Fishing industry leaders have warned there could be “three to six months of turbulence” for fishermen after a no-deal Brexit.
Speaking amid ongoing uncertainty about the UK leaving the European Union at the end of next month, fishing leaders said the government may need to step in to provide “temporary assistance” to “stop businesses failing”.
Bertie Armstrong, chief executive of the Scottish Fishermen’s Federation (SFF), said if there was no deal, the “law would change with a bang” on March 29, preventing EU fishing vessels from accessing UK waters until there was an agreement.
He said: “That is a better deal for us, but it would shut everything down temporarily so that’s absolutely not what we’re pushing for”.
He added: “The big problem in a no-deal would be what happens to the interchange of trade and therefore what happens to individual businesses both in the catching sector and the supply chain, processing right down to facing the market.”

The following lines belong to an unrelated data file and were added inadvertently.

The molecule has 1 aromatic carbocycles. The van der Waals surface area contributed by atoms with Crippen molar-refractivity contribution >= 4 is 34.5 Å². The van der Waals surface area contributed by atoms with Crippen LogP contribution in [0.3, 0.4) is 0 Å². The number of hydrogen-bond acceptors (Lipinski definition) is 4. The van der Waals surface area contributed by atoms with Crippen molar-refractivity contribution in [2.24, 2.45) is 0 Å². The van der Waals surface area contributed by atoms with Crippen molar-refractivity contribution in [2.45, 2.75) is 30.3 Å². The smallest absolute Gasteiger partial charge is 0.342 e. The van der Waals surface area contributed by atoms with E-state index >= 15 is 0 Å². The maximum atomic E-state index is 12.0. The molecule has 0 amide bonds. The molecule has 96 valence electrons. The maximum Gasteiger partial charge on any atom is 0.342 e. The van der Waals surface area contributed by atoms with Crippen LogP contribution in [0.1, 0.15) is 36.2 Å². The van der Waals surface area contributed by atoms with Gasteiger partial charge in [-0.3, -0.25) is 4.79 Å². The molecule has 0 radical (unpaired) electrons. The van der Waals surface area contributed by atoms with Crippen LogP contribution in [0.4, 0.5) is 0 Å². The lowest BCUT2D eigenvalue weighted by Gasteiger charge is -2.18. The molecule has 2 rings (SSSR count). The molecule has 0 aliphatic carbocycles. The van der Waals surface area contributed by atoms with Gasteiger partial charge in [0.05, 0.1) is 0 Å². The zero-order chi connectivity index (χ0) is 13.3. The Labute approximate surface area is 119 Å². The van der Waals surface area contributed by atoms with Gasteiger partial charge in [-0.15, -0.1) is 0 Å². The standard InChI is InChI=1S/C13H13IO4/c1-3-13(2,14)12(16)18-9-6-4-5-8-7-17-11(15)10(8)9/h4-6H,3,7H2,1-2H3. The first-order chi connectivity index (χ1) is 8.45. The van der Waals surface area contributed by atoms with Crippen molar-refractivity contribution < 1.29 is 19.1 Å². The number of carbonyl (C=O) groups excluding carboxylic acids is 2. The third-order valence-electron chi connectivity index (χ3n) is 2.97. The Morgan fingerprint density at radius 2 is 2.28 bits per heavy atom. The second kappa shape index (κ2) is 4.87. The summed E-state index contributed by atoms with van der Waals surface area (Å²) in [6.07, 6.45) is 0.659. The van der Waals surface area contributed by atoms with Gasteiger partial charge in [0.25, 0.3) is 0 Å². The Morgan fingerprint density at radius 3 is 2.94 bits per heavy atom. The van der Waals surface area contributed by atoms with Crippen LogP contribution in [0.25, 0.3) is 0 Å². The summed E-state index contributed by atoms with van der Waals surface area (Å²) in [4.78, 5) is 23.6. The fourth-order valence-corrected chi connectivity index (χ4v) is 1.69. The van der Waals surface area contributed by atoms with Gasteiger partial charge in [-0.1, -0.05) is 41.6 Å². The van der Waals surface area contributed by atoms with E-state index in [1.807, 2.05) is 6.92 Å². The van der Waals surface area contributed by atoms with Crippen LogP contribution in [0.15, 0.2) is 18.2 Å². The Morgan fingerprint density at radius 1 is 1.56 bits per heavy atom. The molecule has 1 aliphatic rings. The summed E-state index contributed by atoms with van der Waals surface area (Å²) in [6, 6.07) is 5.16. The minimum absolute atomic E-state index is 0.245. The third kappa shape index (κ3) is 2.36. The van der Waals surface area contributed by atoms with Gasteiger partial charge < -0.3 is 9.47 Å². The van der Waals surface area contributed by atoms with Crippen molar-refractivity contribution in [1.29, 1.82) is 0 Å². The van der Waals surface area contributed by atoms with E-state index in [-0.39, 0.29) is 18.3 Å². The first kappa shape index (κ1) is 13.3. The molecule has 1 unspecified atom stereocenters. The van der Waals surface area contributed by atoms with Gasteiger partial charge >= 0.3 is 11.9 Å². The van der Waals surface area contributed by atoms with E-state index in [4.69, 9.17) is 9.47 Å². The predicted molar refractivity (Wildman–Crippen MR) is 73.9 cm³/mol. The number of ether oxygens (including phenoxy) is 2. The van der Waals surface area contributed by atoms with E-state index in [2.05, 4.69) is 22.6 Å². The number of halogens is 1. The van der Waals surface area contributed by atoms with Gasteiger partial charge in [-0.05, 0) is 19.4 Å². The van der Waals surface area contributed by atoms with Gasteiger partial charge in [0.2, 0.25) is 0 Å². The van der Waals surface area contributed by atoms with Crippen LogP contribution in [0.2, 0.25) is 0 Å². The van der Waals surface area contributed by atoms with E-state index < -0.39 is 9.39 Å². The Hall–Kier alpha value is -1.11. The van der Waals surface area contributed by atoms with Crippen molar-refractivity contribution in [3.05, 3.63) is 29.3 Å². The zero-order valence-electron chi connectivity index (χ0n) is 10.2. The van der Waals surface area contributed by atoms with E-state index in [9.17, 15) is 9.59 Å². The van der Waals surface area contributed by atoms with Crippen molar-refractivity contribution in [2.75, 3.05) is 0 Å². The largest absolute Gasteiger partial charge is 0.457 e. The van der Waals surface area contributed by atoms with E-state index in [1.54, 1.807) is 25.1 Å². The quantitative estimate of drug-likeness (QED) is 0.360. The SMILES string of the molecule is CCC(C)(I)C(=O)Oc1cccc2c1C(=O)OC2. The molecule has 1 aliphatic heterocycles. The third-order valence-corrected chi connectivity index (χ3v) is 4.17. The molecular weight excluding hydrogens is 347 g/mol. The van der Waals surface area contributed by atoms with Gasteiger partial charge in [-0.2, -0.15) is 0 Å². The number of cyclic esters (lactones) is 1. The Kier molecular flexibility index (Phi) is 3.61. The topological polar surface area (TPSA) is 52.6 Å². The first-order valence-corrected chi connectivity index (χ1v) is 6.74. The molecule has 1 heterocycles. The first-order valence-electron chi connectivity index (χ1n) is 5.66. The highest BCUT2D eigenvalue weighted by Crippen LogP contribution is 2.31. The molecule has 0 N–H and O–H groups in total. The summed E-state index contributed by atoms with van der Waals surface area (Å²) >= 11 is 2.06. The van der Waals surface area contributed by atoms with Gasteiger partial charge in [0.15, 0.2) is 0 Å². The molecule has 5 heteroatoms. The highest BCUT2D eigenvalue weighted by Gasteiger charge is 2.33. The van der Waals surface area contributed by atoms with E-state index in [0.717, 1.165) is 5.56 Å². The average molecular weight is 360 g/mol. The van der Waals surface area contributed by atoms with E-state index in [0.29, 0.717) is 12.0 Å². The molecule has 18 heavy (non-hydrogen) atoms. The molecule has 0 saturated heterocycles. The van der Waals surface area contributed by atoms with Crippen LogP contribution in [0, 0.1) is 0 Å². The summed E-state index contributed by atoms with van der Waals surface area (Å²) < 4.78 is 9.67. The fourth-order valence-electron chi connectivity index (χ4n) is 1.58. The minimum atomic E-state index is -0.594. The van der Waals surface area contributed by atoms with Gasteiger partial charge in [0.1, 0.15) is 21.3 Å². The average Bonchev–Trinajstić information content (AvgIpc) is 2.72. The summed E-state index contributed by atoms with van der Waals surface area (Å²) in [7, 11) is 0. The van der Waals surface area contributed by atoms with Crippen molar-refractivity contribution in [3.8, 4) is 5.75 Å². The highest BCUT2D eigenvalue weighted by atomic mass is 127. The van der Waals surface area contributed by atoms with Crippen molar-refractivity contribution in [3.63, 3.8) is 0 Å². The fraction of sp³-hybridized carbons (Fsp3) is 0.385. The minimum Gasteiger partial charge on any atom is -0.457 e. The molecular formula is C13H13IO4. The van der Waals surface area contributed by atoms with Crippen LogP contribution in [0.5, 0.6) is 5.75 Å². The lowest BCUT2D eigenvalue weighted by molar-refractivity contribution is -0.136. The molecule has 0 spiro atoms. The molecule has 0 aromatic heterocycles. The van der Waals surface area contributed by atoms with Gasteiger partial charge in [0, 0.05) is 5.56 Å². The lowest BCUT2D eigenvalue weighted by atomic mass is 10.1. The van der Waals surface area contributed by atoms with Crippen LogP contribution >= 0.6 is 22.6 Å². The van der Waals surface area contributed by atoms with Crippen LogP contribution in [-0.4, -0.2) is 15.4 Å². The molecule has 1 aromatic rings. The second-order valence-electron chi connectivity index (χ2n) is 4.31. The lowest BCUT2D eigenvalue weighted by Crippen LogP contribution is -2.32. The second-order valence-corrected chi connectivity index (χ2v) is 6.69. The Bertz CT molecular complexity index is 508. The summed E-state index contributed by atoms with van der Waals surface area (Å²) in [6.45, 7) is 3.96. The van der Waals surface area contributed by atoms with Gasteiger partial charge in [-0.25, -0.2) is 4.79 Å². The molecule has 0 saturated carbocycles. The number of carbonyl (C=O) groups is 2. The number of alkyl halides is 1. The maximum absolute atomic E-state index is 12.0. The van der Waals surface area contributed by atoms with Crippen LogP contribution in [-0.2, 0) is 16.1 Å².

“That would be chaotic and unhelpful.”
Mr Armstrong insisted the industry needs to “keep its eyes up and not lose faith” and he stated: “We must not allow small coastal vessels with small businesses to flounder on what is a temporary problem.”
Ian Gatt, chief executive of the Scottish Pelagic Fishermen’s Association, was optimistic that the “three to six months” of turbulence forecast by the Scottish Government would not come to pass.
He said: “For the life of me, I can’t see that happening. I’m not saying there wouldn’t be a few weeks of disruption, but business finds a way through.”
Mr Armstrong, speaking at an event in London, concluded by claiming that leaving the EU would present a “sea of opportunity.”
He said that if the UK captured a sensible amount of the fish that is not currently available to it, “we will overtake Iceland on the world stage by volume and value”.
“That is the prize and that’s what we’re saying to all 650 MPs, listen carefully to what the size of this opportunity is, do not fritter it away in exchange for other things.”